Vanguard announced it would be changing the underlying index of the $57 billion Vanguard Emerging Markets ETF Ticker:(VWO) to one provided by FTSE, dropping the MSCI index it had tracked. The change was part of a larger move that saw 22 Vanguard ETFs, with just over a half trillion dollars in assets, switch underlying index in order to lower costs .
While fee cuts usually are the cause of headaches for rivals, the changes to the Vanguard emerging-markets ETF might actually be in iShares' favor. That's because the iShares MSCI Emerging Markets ETF Ticker:(EEM) now is the only emerging-markets ETF that tracks the MSCI Emerging Markets Index.
When both ETFs tracked the same index, the only real difference investors had to look at was the expense ratio; and Vanguard's 0.2% expense ratio clearly trumped iShares' 0.67%. Over the three years ending June 30, the Vanguard ETF had $39 billion of inflows while the iShares ETF had $1.3 billion of outflows.
The expense ratio woes of the iShares ETF are the poster child for why BlackRock chief executive Larry Fink announced the firm plans to cuts fees on a number of its iShares ETFs before the end of the year.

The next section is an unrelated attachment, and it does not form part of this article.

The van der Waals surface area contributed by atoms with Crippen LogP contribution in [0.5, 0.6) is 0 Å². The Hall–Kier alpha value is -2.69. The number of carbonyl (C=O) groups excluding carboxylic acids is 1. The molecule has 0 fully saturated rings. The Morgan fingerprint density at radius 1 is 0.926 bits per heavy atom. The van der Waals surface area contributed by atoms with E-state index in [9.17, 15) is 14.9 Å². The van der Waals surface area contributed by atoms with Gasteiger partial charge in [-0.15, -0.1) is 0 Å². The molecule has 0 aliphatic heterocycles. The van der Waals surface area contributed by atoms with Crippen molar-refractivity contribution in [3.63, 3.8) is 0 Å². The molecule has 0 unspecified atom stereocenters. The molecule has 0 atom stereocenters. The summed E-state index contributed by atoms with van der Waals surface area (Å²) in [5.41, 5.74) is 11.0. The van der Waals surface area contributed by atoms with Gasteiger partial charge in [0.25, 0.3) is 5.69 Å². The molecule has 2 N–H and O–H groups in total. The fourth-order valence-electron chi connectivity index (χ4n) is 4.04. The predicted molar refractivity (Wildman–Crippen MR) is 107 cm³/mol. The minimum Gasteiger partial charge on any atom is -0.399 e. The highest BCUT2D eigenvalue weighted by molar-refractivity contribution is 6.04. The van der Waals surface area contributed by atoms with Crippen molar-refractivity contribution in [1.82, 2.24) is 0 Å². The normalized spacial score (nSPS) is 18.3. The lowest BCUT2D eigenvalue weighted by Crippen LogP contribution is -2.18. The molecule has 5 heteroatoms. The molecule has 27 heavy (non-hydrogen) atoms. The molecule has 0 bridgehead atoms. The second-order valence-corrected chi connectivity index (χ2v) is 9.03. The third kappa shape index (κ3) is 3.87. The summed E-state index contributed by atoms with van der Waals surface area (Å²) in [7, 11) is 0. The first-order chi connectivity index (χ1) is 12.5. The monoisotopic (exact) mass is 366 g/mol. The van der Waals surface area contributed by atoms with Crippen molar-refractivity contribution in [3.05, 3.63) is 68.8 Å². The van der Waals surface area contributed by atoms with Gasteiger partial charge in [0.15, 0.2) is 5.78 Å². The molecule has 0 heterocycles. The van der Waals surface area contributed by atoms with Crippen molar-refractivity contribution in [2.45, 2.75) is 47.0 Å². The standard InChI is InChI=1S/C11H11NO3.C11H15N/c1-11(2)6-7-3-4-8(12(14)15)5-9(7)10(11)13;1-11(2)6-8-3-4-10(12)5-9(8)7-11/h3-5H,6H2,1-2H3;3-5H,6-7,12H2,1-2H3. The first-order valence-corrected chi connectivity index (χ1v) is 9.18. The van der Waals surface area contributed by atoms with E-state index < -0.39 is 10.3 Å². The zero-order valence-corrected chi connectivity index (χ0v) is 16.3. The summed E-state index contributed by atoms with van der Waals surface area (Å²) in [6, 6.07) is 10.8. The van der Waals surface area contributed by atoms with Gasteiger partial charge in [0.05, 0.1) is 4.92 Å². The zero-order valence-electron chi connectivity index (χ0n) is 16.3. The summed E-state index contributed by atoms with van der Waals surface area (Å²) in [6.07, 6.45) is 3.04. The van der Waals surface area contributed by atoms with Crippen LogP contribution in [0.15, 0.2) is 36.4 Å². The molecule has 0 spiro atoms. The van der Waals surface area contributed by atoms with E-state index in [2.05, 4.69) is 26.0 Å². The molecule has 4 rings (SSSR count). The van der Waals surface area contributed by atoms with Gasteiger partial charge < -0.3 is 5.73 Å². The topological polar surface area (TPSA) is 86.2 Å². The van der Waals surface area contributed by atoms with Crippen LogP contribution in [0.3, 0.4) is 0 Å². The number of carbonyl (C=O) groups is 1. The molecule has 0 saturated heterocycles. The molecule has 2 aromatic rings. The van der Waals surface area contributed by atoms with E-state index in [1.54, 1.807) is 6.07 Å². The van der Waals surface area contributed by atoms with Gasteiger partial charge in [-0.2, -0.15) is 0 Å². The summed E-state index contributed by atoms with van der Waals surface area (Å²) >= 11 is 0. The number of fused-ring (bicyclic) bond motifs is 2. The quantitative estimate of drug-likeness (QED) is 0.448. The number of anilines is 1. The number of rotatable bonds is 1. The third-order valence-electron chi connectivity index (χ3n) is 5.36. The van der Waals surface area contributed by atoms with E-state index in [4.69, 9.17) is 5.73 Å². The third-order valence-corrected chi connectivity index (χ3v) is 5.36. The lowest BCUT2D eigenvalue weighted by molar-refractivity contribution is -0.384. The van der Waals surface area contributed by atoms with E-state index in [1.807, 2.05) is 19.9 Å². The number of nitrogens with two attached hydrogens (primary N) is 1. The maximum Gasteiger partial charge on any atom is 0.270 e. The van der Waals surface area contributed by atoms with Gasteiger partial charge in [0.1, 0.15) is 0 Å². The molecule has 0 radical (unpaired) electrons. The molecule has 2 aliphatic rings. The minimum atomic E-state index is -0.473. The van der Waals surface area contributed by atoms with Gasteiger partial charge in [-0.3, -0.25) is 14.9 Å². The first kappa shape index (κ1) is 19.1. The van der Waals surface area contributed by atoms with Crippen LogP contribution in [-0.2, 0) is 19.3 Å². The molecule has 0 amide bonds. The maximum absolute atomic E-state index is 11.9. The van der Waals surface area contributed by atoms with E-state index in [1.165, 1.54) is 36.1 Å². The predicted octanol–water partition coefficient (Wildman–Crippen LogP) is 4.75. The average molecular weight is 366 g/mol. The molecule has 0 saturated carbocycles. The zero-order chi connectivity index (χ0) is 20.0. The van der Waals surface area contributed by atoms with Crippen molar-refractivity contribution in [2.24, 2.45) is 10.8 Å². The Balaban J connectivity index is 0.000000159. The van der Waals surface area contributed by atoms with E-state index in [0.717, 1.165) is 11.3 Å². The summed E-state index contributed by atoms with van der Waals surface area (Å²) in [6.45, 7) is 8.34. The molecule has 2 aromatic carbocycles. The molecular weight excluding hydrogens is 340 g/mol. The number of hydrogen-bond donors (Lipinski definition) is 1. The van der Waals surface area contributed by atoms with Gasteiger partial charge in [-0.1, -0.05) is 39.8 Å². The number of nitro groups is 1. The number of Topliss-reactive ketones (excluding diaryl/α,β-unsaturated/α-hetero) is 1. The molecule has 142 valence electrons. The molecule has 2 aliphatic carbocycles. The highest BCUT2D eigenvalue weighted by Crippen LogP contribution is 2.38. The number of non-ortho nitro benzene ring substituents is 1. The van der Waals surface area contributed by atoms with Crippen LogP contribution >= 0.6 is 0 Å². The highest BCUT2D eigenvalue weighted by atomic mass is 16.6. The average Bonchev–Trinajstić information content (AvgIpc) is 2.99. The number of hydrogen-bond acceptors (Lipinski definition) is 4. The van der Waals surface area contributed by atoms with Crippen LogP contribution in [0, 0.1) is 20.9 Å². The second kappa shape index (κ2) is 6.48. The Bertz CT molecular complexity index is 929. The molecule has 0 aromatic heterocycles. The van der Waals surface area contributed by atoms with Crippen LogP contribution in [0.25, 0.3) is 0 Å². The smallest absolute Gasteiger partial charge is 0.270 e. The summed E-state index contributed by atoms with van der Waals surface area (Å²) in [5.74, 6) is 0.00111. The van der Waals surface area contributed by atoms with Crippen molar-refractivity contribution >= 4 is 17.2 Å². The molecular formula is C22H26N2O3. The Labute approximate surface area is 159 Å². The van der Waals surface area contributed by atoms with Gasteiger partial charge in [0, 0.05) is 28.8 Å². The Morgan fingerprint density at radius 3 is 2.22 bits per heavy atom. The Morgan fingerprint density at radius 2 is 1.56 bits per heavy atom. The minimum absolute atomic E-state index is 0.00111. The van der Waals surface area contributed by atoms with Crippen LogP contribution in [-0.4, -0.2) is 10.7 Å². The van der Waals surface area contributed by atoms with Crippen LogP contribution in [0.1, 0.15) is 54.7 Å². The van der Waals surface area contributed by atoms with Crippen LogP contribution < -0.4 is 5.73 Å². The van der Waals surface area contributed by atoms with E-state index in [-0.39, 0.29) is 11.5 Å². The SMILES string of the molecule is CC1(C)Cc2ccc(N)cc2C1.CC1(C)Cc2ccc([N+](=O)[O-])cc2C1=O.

However, now that the two ETFs aren't tracking the same index, the expense ratio is just one of the factors advisers will have to consider when making the choice between the two.
The biggest question advisers will have to answer in the short-term is: “Would I like my emerging-markets exposure with Korea or without?”
FTSE considers Korea to be a developed market, so the country won't be included in the Vanguard ETF after it completes its transition, which is expected sometime early next year. Korea is the second-largest country in the MSCI index, with about a 15% allocation. That includes Samsung Electronics Co. Ltd., the largest holding in both emerging-markets ETFs.
Without Korea, the countries that will get the biggest boost in the Vanguard ETF are Brazil, Taiwan, South Africa, and India. Beyond that, the indexes aren't very different and Vanguard doesn't expect there to be a significant change in performance.
“Most broad-based international and equity indexes tend to move together,” said ETF strategist Joel Dickson.
Still, advisers are going to have an extra layer of homework now.
Matt Reiner, chief investment officer at Wela Strategies LLC, is still in the process of reviewing what the change means to his holdings in the Vanguard ETF.
“We're looking into the new index to see if it provides us with the same exposure we were getting and, if it doesn't, we need to make sure we're okay with the changes in exposure,” he said.
If Mr. Reiner, or any other adviser, isn't happy with the changes in exposure, iShares likely will be happy to steer him back toward the MSCI index.